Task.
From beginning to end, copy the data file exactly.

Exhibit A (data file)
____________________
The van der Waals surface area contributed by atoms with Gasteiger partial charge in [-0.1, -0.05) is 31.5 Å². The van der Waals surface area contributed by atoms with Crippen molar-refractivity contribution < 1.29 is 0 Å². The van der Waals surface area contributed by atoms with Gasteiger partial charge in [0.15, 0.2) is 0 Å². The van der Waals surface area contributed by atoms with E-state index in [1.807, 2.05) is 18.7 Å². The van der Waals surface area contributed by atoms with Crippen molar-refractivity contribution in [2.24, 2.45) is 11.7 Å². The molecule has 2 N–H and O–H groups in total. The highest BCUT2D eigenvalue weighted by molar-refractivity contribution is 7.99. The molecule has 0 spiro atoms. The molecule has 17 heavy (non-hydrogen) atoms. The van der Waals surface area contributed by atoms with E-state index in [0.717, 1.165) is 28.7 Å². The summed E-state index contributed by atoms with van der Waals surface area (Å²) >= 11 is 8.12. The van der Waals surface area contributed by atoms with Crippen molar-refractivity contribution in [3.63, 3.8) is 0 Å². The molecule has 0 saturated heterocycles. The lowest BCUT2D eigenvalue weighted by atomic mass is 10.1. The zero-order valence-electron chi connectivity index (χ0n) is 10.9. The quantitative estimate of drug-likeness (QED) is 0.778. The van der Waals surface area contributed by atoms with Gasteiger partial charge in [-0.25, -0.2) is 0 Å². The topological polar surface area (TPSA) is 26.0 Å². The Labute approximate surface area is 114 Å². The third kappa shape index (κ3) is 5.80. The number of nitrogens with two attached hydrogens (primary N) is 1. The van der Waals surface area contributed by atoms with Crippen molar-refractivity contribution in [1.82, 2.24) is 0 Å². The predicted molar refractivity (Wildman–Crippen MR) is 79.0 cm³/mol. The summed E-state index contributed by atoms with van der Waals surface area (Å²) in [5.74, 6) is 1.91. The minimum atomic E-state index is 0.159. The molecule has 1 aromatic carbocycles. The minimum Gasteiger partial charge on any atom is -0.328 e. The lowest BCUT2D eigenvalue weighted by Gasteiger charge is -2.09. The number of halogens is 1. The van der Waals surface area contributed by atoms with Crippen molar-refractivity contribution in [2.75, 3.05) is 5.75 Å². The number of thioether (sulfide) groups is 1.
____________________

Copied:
The van der Waals surface area contributed by atoms with Gasteiger partial charge in [-0.1, -0.05) is 31.5 Å². The van der Waals surface area contributed by atoms with Crippen molar-refractivity contribution < 1.29 is 0 Å². The van der Waals surface area contributed by atoms with Gasteiger partial charge in [0.15, 0.2) is 0 Å². The van der Waals surface area contributed by atoms with E-state index in [1.807, 2.05) is 18.7 Å². The van der Waals surface area contributed by atoms with Crippen molar-refractivity contribution in [2.24, 2.45) is 11.7 Å². The molecule has 2 N–H and O–H groups in total. The highest BCUT2D eigenvalue weighted by molar-refractivity contribution is 7.99. The molecule has 0 spiro atoms. The molecule has 17 heavy (non-hydrogen) atoms. The van der Waals surface area contributed by atoms with E-state index in [0.717, 1.165) is 28.7 Å². The summed E-state index contributed by atoms with van der Waals surface area (Å²) >= 11 is 8.12. The van der Waals surface area contributed by atoms with Crippen molar-refractivity contribution in [3.63, 3.8) is 0 Å². The molecule has 0 saturated heterocycles. The lowest BCUT2D eigenvalue weighted by atomic mass is 10.1. The zero-order valence-electron chi connectivity index (χ0n) is 10.9. The quantitative estimate of drug-likeness (QED) is 0.778. The van der Waals surface area contributed by atoms with Gasteiger partial charge in [-0.25, -0.2) is 0 Å². The topological polar surface area (TPSA) is 26.0 Å². The Labute approximate surface area is 114 Å². The third kappa shape index (κ3) is 5.80. The number of nitrogens with two attached hydrogens (primary N) is 1. The van der Waals surface area contributed by atoms with Crippen molar-refractivity contribution in [1.82, 2.24) is 0 Å². The predicted molar refractivity (Wildman–Crippen MR) is 79.0 cm³/mol. The summed E-state index contributed by atoms with van der Waals surface area (Å²) in [5.74, 6) is 1.91. The minimum atomic E-state index is 0.159. The molecule has 1 aromatic carbocycles. The minimum Gasteiger partial charge on any atom is -0.328 e. The lowest BCUT2D eigenvalue weighted by Gasteiger charge is -2.09. The number of halogens is 1. The van der Waals surface area contributed by atoms with Crippen molar-refractivity contribution in [2.75, 3.05) is 5.75 Å². The number of thioether (sulfide) groups is 1.